The funeral provider says its profits for 2019 are likely to be lower because fewer people have died.Read more
BBC Business News
An in-depth investigation into the funerals sector has been welcomed by funeral firm Dignity.
The Sutton Coldfield based company is the only stock market listed funeral business and says it has been in discussions with The Competition and Markets Authority (CMA) about the sector.
Today, the CMA's announced it will conduct a full inquiry, saying that the essential costs of a funeral have increased by 6% each year for the past 14 years.
In November, the authority said it had "serious concerns" about above-inflation price rises.
Responding to the news, Dignity's chief executive, Mike McCollum, said: "Dignity has made clear that we welcome the CMA's investigation into the funeral market and look forward to continuing our work with the CMA and other industry bodies to protect consumers."
Back to the CMA funeral investigation.
Dignity, the UK's only listed provider of funeral related services, says it has been in discussions with the CMA about the sector.
Mike McCollum, chief executive of Dignity, said: "Dignity has made clear that we welcome the CMA's investigation into the funeral market and look forward to continuing our work with the CMA and other industry bodies to protect consumers."
Dignity, the only stock market listed funeral company, has reported a 43% fall in annual profits to £40.5m.
Mike McCollum, chief executive, said 2019 is likely to mark the start of the Competition and Markets Authority's investigation into the industry.
"Our surveys demonstrate that the majority of clients assume the funeral industry is regulated, when it is not. Some may assume that they will receive the same quality of service from different operators irrespective of price. They will not".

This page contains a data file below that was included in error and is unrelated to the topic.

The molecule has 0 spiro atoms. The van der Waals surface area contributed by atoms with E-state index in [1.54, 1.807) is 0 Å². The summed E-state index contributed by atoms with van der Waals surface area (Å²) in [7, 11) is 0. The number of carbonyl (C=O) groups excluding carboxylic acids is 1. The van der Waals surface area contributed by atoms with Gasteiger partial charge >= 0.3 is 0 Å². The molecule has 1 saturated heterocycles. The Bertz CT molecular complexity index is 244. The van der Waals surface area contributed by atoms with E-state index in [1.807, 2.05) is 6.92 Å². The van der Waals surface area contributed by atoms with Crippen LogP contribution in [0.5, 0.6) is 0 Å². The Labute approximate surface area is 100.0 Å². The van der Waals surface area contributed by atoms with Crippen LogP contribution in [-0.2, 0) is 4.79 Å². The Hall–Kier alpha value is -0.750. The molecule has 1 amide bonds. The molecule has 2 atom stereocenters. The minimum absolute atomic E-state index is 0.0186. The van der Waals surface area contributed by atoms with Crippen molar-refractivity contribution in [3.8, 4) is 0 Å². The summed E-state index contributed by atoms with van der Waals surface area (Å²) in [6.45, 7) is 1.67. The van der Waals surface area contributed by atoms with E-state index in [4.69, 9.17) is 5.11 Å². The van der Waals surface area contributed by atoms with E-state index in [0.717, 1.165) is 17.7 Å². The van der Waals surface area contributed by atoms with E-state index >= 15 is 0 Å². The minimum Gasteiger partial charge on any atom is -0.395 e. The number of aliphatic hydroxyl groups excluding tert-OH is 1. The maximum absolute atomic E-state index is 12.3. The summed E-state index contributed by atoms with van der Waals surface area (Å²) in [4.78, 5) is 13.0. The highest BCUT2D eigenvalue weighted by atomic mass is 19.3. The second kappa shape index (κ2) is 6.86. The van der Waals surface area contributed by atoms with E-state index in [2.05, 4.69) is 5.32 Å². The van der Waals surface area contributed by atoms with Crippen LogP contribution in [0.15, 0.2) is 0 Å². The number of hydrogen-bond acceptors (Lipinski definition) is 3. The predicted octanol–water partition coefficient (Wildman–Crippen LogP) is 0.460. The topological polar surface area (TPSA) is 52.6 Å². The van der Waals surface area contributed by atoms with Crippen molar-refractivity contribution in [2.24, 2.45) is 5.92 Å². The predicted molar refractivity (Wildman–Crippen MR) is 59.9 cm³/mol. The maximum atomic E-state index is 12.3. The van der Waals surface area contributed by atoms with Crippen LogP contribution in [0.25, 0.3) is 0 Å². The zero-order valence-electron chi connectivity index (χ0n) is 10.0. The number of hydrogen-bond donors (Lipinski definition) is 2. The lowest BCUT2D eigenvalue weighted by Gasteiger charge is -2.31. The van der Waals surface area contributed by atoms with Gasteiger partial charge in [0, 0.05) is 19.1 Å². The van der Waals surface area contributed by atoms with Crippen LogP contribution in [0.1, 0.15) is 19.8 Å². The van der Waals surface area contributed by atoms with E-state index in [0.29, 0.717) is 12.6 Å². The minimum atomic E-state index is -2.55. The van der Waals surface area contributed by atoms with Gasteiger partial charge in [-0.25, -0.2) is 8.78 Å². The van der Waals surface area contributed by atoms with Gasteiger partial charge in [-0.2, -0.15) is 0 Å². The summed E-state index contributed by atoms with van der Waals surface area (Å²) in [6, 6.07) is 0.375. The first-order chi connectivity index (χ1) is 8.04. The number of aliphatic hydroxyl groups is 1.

Dignity, the funeral business, has reported a 14% fall in third quarter operating profits on sales marginally ahead at £244.2m.
The company says its average income is lower because of pricing trials where it has "unbundled" its full service funeral pricing so people do not have to buy a whole package from the firm.
Dignity says it expects average income will be lower in the fourth quarter of this year but adds it continues to perform in line with expectations.
It said deaths rose by 3% to 455,000 in the year to date and it forecasts this will rise to 600,000 deaths for 2018 as a whole.
A price war in the funeral business has hit shares in Dignity, which are down by more than 6%.
The Co-op Group has cut the price of its standard funeral by £100 to £1,895.
Robert Maclachlan, managing director of Co-op Funeralcare, said: "Funerals are becoming increasingly price sensitive and in the last two years we have seen a huge shift in the number of clients seeking affordable funeral choices."
Co-op has a 16% share of the UK funeral market, while Dignity has a 12% share.